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As customary of an Antonio Conte team, Inter Milan play with high-flying wing-backs who play a crucial part to all aspects of their game. The wing-backs are key to the build-up, key to helping the team surge up the field at speed, vital to the counter-attack, and paramount to the team’s ability to find the back of the net. During longer spells when I Nerazzurri attempt to break down an opposition defense, the team form what most closely resembles a 3-3-4 attacking shape. This involves both wing-backs advancing high up the pitch rather than one at a time, and a frequency to which one wing-back crossing the ball to another becomes a regularity. A reasonably high number of crosses also come in from central midfielders Nicolo Barella, Christian Eriksen and Marcelo Brozovic, as they remain withdrawn and attempt to create chances or thread balls through from deeper on the field. Eriksen is yet to assist a goal in the league as he’s transformed into more of an elegant passer involved in their build-up more than their attack. But Barella and Brozovic have assisted a combined five goals from crosses, seven when including corner kicks. This illustrates first and foremost the quality that these players possess to deliver the balls into the box, but also their ability to adopt such a high position due to the way Inter play. The entire team condense the field vertically, but stretch it horizontally. The wing-backs remain high and wide and create variety to their attacking play, by linking up with the central midfielders and strikers nearby and then advancing into the box for through-balls, or crosses coming down the other side. The Black & Blues are fantastic at creating overloads in the wide areas, and Barella’s wide role on the right-hand-side gives Hakimi even greater freedom to work his magic in all kinds of different attacking areas. These overloads then free up even more space for Conte’s team to attack down the other side, on a switch of play or cross into the box.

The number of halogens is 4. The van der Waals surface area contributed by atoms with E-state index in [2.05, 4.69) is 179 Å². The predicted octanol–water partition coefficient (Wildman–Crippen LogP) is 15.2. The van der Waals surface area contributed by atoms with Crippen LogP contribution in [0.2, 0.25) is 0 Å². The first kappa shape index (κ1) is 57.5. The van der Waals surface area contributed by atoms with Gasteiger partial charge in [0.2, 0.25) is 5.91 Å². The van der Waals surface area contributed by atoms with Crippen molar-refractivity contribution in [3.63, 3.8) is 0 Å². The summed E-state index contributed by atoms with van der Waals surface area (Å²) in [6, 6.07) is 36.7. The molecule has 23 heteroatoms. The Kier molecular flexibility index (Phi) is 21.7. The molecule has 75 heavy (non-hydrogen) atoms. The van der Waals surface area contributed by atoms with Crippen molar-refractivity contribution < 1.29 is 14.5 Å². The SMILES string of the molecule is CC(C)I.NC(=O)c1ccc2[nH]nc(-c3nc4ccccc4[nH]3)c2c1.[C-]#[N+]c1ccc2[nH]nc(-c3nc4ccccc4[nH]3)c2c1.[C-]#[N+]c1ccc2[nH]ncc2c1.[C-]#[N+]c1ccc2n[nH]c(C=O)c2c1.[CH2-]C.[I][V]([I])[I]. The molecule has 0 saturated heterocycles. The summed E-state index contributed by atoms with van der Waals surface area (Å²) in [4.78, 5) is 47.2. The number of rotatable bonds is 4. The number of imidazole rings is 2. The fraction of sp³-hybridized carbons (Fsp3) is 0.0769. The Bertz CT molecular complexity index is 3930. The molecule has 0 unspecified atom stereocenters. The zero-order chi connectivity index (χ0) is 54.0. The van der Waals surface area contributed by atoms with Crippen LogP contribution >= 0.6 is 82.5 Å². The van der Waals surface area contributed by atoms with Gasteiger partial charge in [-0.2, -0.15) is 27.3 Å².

The wing-backs and central midfielders are also crucial to defensive transitions, condensing the field after losing the ball. The fitness levels of players like Hakimi and even the aging Ashley Young are quite remarkable, and this helps the team to win back the ball in wide areas when they lose possession. The defensive organization of the team to always remain compact and in close proximity between the lines of the midfield three and back-three in particular also aids in these quick defensive transitions.